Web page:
Autism Spectrum Disorder (ASD) presents differently for every child. It is a brain development disorder that affects verbal and nonverbal communication, social interaction and behavior. It is also associated with motor coordination difficulties and attention deficits. It is an underlying genetic condition caused when a small piece of one of the 18th chromosome goes missing. It is definitely a heartbreaking realization to know that our child has to experience this. What is more difficult than in coming to terms with the condition, is that it robs us of the hope of a magical recovery. We can definitely do our best to help the child reach his or her potential. But we can’t ignore the question that keeps haunting us every now and then ‘is it enough?’
What does it mean to be “On the Spectrum”?
Each individual with autism is unique. Many of those on the autism spectrum have exceptional abilities in skills like music, visual, academic etc., Infact, children on the spectrum take pride in their unique abilities and their exceptional ways of perceiving the world.
People with autism live lives that are incredibly varied. Here are some parents stories of autism, they share their various experience to help others understand. They talk about pride, anger, embarrassment. It is quite important to know how parents work through their every day in raising their children with unshakeable hope and implausible positivity. We gain insight, hope and admonitions and warnings as well from listening to other’s stories.
For Paige, it wasn’t easy to move past the shock of her son’s diagnosis. It took a couple of weeks to step away from the emotions and to have a real hard look at her son.She was angry and frustrated with the world for creating her son in ‘this’ way. But she realized she can’t fall apart and let him down when it had stricken for ‘what it is like for him’? She says “do not fear the diagnosis but embrace it so that families can move forward’’
For Tracy Beadle it is completely different, she was totally ignorant of autism and ignored everyone who suggested for a check up. Only on his 4th birthday she took her son to the diagnosis and found he had autism.Her emotions began with disbelief and slowly progressed onto guilt, worry, jealousy and frustration. She says the best advice that she could give for those who wait for a diagnosis or having just known is to talk to parents of autistic children as much as possible. It is quite natural to feel miserable and it is okay to cry aloud but he will definitely find a light at the end of the tunnel.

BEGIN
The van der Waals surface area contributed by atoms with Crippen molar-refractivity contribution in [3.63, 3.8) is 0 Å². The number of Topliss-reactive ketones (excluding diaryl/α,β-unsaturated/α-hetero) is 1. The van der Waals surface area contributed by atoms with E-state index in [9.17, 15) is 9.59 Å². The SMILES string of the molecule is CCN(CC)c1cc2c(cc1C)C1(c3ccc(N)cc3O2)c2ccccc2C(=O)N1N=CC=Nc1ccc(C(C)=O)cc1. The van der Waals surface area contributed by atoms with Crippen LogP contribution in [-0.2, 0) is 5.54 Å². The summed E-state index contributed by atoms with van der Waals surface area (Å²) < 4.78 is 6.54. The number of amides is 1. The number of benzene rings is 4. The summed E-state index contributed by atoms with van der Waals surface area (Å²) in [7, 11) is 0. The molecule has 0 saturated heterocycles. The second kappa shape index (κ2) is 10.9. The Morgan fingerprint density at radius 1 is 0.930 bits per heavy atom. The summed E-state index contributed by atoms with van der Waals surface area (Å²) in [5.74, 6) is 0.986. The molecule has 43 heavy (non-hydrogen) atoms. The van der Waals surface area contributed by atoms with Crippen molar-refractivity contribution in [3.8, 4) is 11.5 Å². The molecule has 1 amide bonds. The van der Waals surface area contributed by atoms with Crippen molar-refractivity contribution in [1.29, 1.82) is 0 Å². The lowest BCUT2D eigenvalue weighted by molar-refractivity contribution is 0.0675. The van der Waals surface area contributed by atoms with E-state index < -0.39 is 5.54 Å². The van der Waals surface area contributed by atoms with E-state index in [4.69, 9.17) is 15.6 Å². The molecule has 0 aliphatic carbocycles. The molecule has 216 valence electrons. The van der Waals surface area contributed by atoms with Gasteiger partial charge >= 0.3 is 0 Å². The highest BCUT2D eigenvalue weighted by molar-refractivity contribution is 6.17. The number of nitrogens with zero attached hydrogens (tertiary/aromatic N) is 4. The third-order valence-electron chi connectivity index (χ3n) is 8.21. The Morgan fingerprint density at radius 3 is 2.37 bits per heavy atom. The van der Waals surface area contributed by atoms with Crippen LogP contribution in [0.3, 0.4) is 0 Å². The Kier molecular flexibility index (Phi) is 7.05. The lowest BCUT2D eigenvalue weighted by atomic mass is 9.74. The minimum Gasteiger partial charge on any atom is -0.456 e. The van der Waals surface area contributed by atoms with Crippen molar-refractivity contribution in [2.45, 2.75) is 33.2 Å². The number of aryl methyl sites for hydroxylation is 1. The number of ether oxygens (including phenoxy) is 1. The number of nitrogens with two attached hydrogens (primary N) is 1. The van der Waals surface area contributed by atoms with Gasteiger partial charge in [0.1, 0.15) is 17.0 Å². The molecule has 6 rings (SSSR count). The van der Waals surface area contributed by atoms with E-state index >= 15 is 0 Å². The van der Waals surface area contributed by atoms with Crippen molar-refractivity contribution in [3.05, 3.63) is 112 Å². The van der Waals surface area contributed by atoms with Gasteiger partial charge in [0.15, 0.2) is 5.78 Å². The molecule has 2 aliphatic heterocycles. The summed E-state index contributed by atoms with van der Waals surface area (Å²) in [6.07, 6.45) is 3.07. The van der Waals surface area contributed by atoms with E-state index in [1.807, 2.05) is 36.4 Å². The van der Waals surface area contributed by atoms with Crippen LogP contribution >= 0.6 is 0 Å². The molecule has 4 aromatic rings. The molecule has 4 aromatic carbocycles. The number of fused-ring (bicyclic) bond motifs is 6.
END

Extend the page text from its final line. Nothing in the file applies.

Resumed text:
“ I wonder at times if I have become a better person because of my son’s autism. I’m more patient than I ever thought possible and I’m continually amazed by perseverance and my ability to adapt to a new normal every few months as behaviors come and go” says Lisa Kadane. Her way of handling is learning to shift her attention about today not thinking too far into the future and drowning into the enormity of his needs. The best and possible thing to do is to keep looking for those crucial pieces that will help bring the bigger picture into focus.
There are hundreds and hundreds of such stories, emotions, and traumas of parents who raise autistic children. It isn’t an easy journey, but their journey of love is now more vibrant because of the new hope given by stem cells. Stem cells treatment promises significant improvement. Stem cell therapy treatment involves simple procedure. Dormant stem cells will be stimulated and with the help of medicines, it is possible to make them grow and multiply. Blood will be as extracted from patient’s body and certain components would be removed. Finally, it’ll be re-injected into the body.
The Indian Council of Medical Research has not yet certified it as a commercially viable treatment. It is termed as ‘experimentative’ procedure in which patients are made to sign a paper that they understand the risks.
Yet these clinical trials have given a new hope to the parents and it is a real boon and the magical recovery that they have been hoping for has finally come true through Stem cells.